French › Level one lessons › Weather · Le temps

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French › Level two lessons › Culture · La culture

Grammar evaluate · At · À[edit]

Dialogue · Is it going to rain? [edit]

Mireille: Il fait beau temps !It’s nice climate !
Monique: Il va pleuvoir aujourd’hui ?Is it going to rain immediately?

Monique may additionally use the query type as a substitute of the intonation given above:

  • Est-ce qu’il va pleuvoir aujourd’hui ? (Pronounced eh-skeel)

  • Va-t-il pleuvoir aujourd’hui ?

Mireille: Non, il ne va pas pleuvoir, il fera soleil.No, not raining, it will likely be sunny.
Monique: Très bien ! Allons au parc !Very nicely! let’s go to the park.
Marcelle: Apporte un parapluie, au cas où il pleuvrait.Deliver an umbrella in case it rains.

Just like English, pleuvoir is an impersonal verb: it has solely a third-person singular conjugation:

  • il pleut (current)
  • il va pleuvoir or il pleuvra (future)
  • il pleuvrait (conditional).

Grammar · Negation · Négation[edit]

With a view to say that one did not do one thing, the ne … pas development should be used. The ne is positioned earlier than the verb, whereas the pas is positioned after.

Formation and guidelines[edit]

Easy negation is finished by wrapping ne … pas across the verb:

Je ne porte pas mon manteau.I’m not carrying my coat.

In a previous tense, ne … pas surrounds the auxiliary verb, not the participle:

Je n’ai pas porté mon manteau.I didn’t put on my coat.

When an infinitive and conjugated verb are collectively, ne … pas often surrounds the conjugated verb:

Je ne veux pas porter mes gants.I don’t wish to put on my gloves.

Ne pas also can precede the infinitive for a distinct that means:

Je veux ne pas porter mes gants.I need to not put on my gloves.

Ne precedes any pronoun referring to the verb it impacts:

Je ne les porte pas.I’m not carrying them.

In spoken French, the ne could be omitted, leaving merely pas after the verb in context:

Je sais pas qui vous êtes.I have no idea who you’re.


Il est avocat.
Il n’est pas avocat.
He’s [a] lawyer.
He isn’t [a] lawyer.
Nous faisons nos devoirs.
Nous ne faisons pas nos devoirs.
We’re doing our homework.
We’re not doing our homework.
Je joue du piano.
Je ne joue pas du piano.
I play the piano.
I don’t play the piano.
Vous vendez votre voiture.
Vous ne vendez pas votre voiture.
You promote your automobile.
You don’t promote your automobile.

Negation of indefinite articles[edit]

The indefinite articles un, une, and des change to de (or d’) when negating a sentence.

J’ai un parapluie.
Je n’ai pas de parapluie.
I’ve an umbrella.
I haven’t got an umbrella.
J’ai des bottes en caoutchouc.
Je n’ai pas de bottes en caoutchouc.
I’ve some wellington boots.
I haven’t got any wellington boots.


Il est belge.
Il n’est pas belge.
He’s Belgian.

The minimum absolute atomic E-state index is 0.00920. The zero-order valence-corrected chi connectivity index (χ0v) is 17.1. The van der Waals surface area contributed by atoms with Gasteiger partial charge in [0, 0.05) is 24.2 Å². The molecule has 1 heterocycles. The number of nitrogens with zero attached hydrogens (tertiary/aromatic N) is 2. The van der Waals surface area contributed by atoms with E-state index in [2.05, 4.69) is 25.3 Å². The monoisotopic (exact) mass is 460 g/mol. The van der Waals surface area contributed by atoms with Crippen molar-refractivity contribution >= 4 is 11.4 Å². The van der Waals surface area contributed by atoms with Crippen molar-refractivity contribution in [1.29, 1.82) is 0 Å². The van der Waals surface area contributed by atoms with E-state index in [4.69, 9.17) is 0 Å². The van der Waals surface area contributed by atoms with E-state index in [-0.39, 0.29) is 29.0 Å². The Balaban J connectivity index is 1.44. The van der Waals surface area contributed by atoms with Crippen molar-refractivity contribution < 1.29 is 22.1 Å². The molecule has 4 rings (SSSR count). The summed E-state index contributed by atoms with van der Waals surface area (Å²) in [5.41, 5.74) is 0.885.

He isn’t Belgian.
Nous lisons un livre.
Nous ne lisons pas de livre.
We learn a e-book.
We don’t learn a e-book.
Je mange une cerise.
Je ne mange pas de cerise.
I eat a cherry.
I don’t eat a cherry.

Vocabulary · Frequent climate [edit]

Observe that le temps means each the climate and the time.

Grammar · To go · Aller[edit]

The verb aller is translated to to go. It’s irregularly conjugated (it doesn’t depend as a daily -er verb).



There isn’t a current progressive tense in French, so aller within the current indicative is used to specific each I’m going and I’m going:

Où est-ce que tu vas?The place are you going?

Aller should be used with a spot and can’t stand alone.

Along with that means at or in, the preposition à/a/ means to when used with aller:

Je vais à Paris.I’m going to Paris.
Je vais au bureau.I’m going to the workplace.
Tu vas à l’école ?You are going to college?

Close to future · Futur proche[edit]

An infinitive preceded by aller is used to say that one thing goes to occur within the close to future:

Il va pleuvoir demain.It is going to rain tomorrow.
Il va faire froid.It is going to be chilly.
Je vais aller au magasin.I’ll go to the shop.

Recall that the damaging goes across the conjugated verb.

Il ne va pas pleuvoir demain.It isn’t going to rain tomorrow.

Supplementary grammar · There · y[edit]

Rather than a preposition and place, the pronoun y/i/, that means there, can be utilized; y comes earlier than the verb:

J’y vais.I am going there.
Nous allons au Mexique. Nous y allons.We’re going to Mexico. We’re going there.

Do not forget that aller should be used with a spot (there or a reputation) when indicating that you’re going someplace, even when a spot would not usually be given in English.

The damaging type of aller with the y pronoun has each the verb and pronoun enclosed between ne and pas:

Il n’y va pas.He isn’t going there.

Supplementary vocabulary · Expressions [edit]

Allons-y (ahlon-zee) Let’s go
Ça va ?
Remark allez-vous ?
(sah vah)
(koh-mah(n) tahlay-voo
How are you?
Allez ! Come on! encouragement
go forward; go on
On y va ! Let’s get going!
On y va ? Ought to we go?

Vocabulary · Rain and snow · La pluie et la neige[edit]

Dialogue [edit]

Workouts [edit]

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